. [emphasis added]

[To be continued]

Zenster said...

There is also the energy use aspect to be balanced in these projects. Global warmening aside, the combustion of natural gas or other petroleum products produce emissions that are harmful to the environment. MSF distillation is, by far, the more energy hungry process but RO also has its drawbacks as well:

Pretreatment process: As described in assessment documentation for one plant a typical pretreatment process to prevent fouling of the membranes includes;

• the removal of suspended solids, chlorination or disinfection of the water;

• the addition of iron chloride as a coagulant;

sulphuric acid to adjust pH;

• Several times an hour the filtration system is backwashed with a 12 percent solution of sodium hypochlorite [bleach], a biocide;

• on the way to the membranes the feedwater is treated with an antiscalant (phospinocarboxylic acid) at a rate that depends on the quality of intake water – in this case it was forecast at about 4-6 mg/L. The antiscalant is discharged with the brine. The product water is then treated with lime to bring its acidity into line with drinking water standards.

Sodium metabisulphite is added to the discharge water to neutralise any free chlorine;

• a broad-spectrum biocide (containing 2, 2 dibromo–3–nitrilopropionamide) is added to the filtration and RO systems at approximately weekly intervals to prevent growth of microorganisms;

• two to four times a year depending on the degree of membrane fouling, both filtration and RO membranes undergo “chemically enhanced cleaning” with acidic detergents
. [emphasis added]

The above represents a veritable pharmacy of chemical agents needed to main the filters of an RO facility. The Ashkelon facility boasts of an impressive 99.9% reduction in salinity. However, they does not indicate exactly what is the salinity of the discharge water.

Ocean environments, especially coastal regions, are very sensitive to changes in salinity. This makes me very cautious about how beneficial desalination technology may be. Admittedly, if all you have to drink is seawater, then some sort of distillation will be needed. It just seems that there are a lot of unintended consequences awaiting bulk use of these methods.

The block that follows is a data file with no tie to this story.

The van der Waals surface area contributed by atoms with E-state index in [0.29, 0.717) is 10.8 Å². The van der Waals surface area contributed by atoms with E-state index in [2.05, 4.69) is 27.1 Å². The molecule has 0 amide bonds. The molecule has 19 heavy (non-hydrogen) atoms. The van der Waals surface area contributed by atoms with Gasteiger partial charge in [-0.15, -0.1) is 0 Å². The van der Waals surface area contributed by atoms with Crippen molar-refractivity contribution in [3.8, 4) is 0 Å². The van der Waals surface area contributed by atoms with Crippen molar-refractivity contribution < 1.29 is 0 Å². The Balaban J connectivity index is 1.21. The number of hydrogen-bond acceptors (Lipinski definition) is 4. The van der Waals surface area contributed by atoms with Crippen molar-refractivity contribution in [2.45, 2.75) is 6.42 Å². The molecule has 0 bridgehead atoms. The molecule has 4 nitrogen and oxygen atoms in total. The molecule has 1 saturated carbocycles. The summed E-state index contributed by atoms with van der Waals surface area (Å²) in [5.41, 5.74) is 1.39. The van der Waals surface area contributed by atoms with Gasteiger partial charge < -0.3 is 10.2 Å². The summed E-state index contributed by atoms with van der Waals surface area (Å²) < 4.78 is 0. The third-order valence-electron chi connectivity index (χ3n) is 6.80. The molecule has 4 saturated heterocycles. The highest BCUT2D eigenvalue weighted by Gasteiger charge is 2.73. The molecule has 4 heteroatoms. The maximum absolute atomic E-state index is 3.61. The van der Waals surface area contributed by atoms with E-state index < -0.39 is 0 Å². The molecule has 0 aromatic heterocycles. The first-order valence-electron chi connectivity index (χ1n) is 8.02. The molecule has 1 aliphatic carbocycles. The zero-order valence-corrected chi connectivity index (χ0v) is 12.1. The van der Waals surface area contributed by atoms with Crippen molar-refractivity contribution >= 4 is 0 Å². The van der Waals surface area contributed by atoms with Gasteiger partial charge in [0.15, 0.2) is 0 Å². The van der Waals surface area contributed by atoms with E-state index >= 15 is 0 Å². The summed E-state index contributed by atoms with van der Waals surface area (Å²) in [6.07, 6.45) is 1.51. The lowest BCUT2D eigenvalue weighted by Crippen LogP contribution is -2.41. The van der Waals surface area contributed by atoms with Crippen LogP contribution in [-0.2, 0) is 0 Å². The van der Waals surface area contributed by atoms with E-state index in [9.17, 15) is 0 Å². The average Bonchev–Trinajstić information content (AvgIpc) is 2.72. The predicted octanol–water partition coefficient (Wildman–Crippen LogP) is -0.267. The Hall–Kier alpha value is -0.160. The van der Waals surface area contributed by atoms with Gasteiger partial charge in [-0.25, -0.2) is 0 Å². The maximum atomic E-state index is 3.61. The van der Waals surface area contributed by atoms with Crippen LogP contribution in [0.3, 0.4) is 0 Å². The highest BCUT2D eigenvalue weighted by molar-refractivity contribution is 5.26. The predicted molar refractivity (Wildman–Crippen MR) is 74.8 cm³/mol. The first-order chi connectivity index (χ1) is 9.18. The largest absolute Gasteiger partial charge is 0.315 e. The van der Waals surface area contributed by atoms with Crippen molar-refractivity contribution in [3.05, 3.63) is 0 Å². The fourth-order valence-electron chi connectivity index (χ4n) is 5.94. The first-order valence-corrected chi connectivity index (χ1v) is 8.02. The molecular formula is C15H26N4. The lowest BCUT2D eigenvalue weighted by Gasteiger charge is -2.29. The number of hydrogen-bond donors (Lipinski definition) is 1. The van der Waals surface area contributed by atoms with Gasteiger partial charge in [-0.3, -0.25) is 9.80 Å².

Zenster said...

mace: An interesting contribution, particularly in regard to the environmental effects and costs of desalination.

Thank you for the positive feedback. I hope that the added information about desalination in my previous comments will be of assistance.

Doesn't China have more leverage than you suggested since the Brahmaputra,Ganges,Salween and Indus all originate in China or Chinese controlled Tibet. The Chinese government appears to be prepared to "do a Mekong" on these rivers as well.

Although my own research didn't turn up mention of those other possibilities, I certainly would not dismiss them. China faces some severe Water Poverty, especially with respect to food production in its northern areas.

In light of how badly China continues to pollute the environment it is no surprise that acquisition of control over major water resources is one of the politburo's top priorities.

Zenster said...

Vigilante: A very informative piece of writing here.

I'm glad you found it to be of interest.

Aside from ending dysfunctional military confrontation with India, what specific actions - 'taking responsibility for its negligence' - would an enlightened political leadership in Islamabad undertake to productively address this specific circumstance?

To some extent Pakistan is already addressing its water shortfall. Blame is to placed on Islamabad for over-spending on military hardware as opposed to infrastructure. Last year, the World Bank provided $297.4 million for use in water projects. Curiously enough, a Google search turns up no significant project launches in the last year. Obviously, dam and reservoir construction should be top priorities.

Islamabad is particularly at fault in that it has spent untold billions preparing for large-scale war with India while disregarding to the point of malign neglect its need for well-trained troops and the equipment required to put down various fundamentalist and terrorist factions that contribute to Pakistan's instability. It has been Islamabad's over-reliance upon various territorial militant organizations as de facto armies being used to conduct low-level wars against India, Afghanistan and Kashmir that has led to this problem and its spillover into global terrorism.

There is also not a lot of benefit from having prepared for war with India. India's vast land mass could easily absorb the entire inventory of Pakistan's nuclear arsenal without suffering total devastation. The opposite is not at all true. India's nuclear weapons could reduce the entirety of Pakistan to hot smoking glass and probably leave some left over to bounce the rubble a second time.

Thus, Pakistan has spent untold billions preparing for a war it cannot win and most certainly does not want to start. This is direct result of Muslim preference for "strong horse" or "strong man" type governments whose external image is often tied to military might instead of good leadership.

Zenster said...

Solkhar: The study of Zenster is a good piece and well structured and with good facts and hard facts.

Thank you.

I disagree with his linking into the subject the subject of nuclear war which I find is a fascination with him in many of his postings.

It is not a "fascination" but a deep and abiding personal concern for how numerous Islamic groups all advocate or seek to use nuclear weapons against the West.

Iran's bellicose language about wiping Israel off of the map is a prime example of how destabilizing an Islamic nuclear race could be.

Pakistan's shaky grasp upon its own nuclear arsenal is something that could result in it becoming the object of a first strike should those weapons fall into terrorist hands.